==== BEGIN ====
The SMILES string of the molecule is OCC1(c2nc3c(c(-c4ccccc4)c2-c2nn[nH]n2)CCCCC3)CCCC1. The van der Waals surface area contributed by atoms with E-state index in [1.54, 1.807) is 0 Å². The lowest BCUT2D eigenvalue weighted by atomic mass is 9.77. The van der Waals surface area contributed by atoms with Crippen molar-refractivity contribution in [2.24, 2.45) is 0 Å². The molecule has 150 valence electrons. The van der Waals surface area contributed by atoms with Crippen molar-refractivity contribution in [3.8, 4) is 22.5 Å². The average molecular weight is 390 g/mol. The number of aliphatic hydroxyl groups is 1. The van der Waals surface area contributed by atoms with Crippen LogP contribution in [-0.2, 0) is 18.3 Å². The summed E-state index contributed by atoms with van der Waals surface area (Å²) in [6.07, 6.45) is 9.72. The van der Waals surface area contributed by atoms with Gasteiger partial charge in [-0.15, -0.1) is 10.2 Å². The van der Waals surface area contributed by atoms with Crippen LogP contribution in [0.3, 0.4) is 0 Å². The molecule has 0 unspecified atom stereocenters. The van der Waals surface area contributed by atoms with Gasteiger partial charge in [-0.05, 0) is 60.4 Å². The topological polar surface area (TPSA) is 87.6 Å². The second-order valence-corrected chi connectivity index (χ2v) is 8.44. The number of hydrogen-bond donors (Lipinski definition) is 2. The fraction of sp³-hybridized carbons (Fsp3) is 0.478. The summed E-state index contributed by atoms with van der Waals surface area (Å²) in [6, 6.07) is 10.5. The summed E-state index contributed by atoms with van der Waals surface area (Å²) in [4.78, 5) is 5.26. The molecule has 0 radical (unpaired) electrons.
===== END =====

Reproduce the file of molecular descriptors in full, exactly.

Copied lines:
The SMILES string of the molecule is OCC1(c2nc3c(c(-c4ccccc4)c2-c2nn[nH]n2)CCCCC3)CCCC1. The van der Waals surface area contributed by atoms with E-state index in [1.54, 1.807) is 0 Å². The lowest BCUT2D eigenvalue weighted by atomic mass is 9.77. The van der Waals surface area contributed by atoms with Crippen molar-refractivity contribution in [2.24, 2.45) is 0 Å². The molecule has 150 valence electrons. The van der Waals surface area contributed by atoms with Crippen molar-refractivity contribution in [3.8, 4) is 22.5 Å². The average molecular weight is 390 g/mol. The number of aliphatic hydroxyl groups is 1. The van der Waals surface area contributed by atoms with Crippen LogP contribution in [-0.2, 0) is 18.3 Å². The summed E-state index contributed by atoms with van der Waals surface area (Å²) in [6.07, 6.45) is 9.72. The van der Waals surface area contributed by atoms with Gasteiger partial charge in [-0.15, -0.1) is 10.2 Å². The van der Waals surface area contributed by atoms with Crippen LogP contribution in [0.3, 0.4) is 0 Å². The molecule has 0 unspecified atom stereocenters. The van der Waals surface area contributed by atoms with Gasteiger partial charge in [-0.05, 0) is 60.4 Å². The topological polar surface area (TPSA) is 87.6 Å². The second-order valence-corrected chi connectivity index (χ2v) is 8.44. The number of hydrogen-bond donors (Lipinski definition) is 2. The fraction of sp³-hybridized carbons (Fsp3) is 0.478. The summed E-state index contributed by atoms with van der Waals surface area (Å²) in [6, 6.07) is 10.5. The summed E-state index contributed by atoms with van der Waals surface area (Å²) in [4.78, 5) is 5.26. The molecule has 0 radical (unpaired) electrons.